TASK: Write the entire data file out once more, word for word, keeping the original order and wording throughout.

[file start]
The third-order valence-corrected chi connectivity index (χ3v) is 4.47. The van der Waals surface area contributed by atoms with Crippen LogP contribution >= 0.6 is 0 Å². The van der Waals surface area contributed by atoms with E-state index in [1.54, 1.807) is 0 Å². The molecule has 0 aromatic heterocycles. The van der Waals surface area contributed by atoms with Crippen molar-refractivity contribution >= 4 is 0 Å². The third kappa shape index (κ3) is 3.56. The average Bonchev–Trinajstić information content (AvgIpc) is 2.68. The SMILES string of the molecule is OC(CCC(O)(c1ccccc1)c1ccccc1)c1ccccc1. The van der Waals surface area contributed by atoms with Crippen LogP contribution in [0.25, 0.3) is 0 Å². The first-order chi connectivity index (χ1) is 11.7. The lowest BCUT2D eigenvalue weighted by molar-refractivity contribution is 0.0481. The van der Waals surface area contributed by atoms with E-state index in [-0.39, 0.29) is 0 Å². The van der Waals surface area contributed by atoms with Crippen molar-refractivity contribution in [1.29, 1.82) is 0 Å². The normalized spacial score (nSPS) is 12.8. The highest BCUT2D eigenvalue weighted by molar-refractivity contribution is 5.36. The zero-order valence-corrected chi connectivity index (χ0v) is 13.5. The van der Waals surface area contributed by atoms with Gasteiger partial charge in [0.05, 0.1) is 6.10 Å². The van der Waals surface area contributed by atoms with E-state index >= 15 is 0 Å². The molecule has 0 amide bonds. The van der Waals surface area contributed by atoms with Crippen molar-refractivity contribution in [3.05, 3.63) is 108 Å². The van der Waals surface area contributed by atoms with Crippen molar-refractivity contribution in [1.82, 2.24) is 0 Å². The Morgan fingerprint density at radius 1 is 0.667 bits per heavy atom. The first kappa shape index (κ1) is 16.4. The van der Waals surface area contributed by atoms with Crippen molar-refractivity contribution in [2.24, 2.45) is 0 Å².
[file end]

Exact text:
The third-order valence-corrected chi connectivity index (χ3v) is 4.47. The van der Waals surface area contributed by atoms with Crippen LogP contribution >= 0.6 is 0 Å². The van der Waals surface area contributed by atoms with E-state index in [1.54, 1.807) is 0 Å². The molecule has 0 aromatic heterocycles. The van der Waals surface area contributed by atoms with Crippen molar-refractivity contribution >= 4 is 0 Å². The third kappa shape index (κ3) is 3.56. The average Bonchev–Trinajstić information content (AvgIpc) is 2.68. The SMILES string of the molecule is OC(CCC(O)(c1ccccc1)c1ccccc1)c1ccccc1. The van der Waals surface area contributed by atoms with Crippen LogP contribution in [0.25, 0.3) is 0 Å². The first-order chi connectivity index (χ1) is 11.7. The lowest BCUT2D eigenvalue weighted by molar-refractivity contribution is 0.0481. The van der Waals surface area contributed by atoms with E-state index in [-0.39, 0.29) is 0 Å². The van der Waals surface area contributed by atoms with Crippen molar-refractivity contribution in [1.29, 1.82) is 0 Å². The normalized spacial score (nSPS) is 12.8. The highest BCUT2D eigenvalue weighted by molar-refractivity contribution is 5.36. The zero-order valence-corrected chi connectivity index (χ0v) is 13.5. The van der Waals surface area contributed by atoms with Gasteiger partial charge in [0.05, 0.1) is 6.10 Å². The van der Waals surface area contributed by atoms with E-state index >= 15 is 0 Å². The molecule has 0 amide bonds. The van der Waals surface area contributed by atoms with Crippen molar-refractivity contribution in [3.05, 3.63) is 108 Å². The van der Waals surface area contributed by atoms with Crippen molar-refractivity contribution in [1.82, 2.24) is 0 Å². The Morgan fingerprint density at radius 1 is 0.667 bits per heavy atom. The first kappa shape index (κ1) is 16.4. The van der Waals surface area contributed by atoms with Crippen molar-refractivity contribution in [2.24, 2.45) is 0 Å².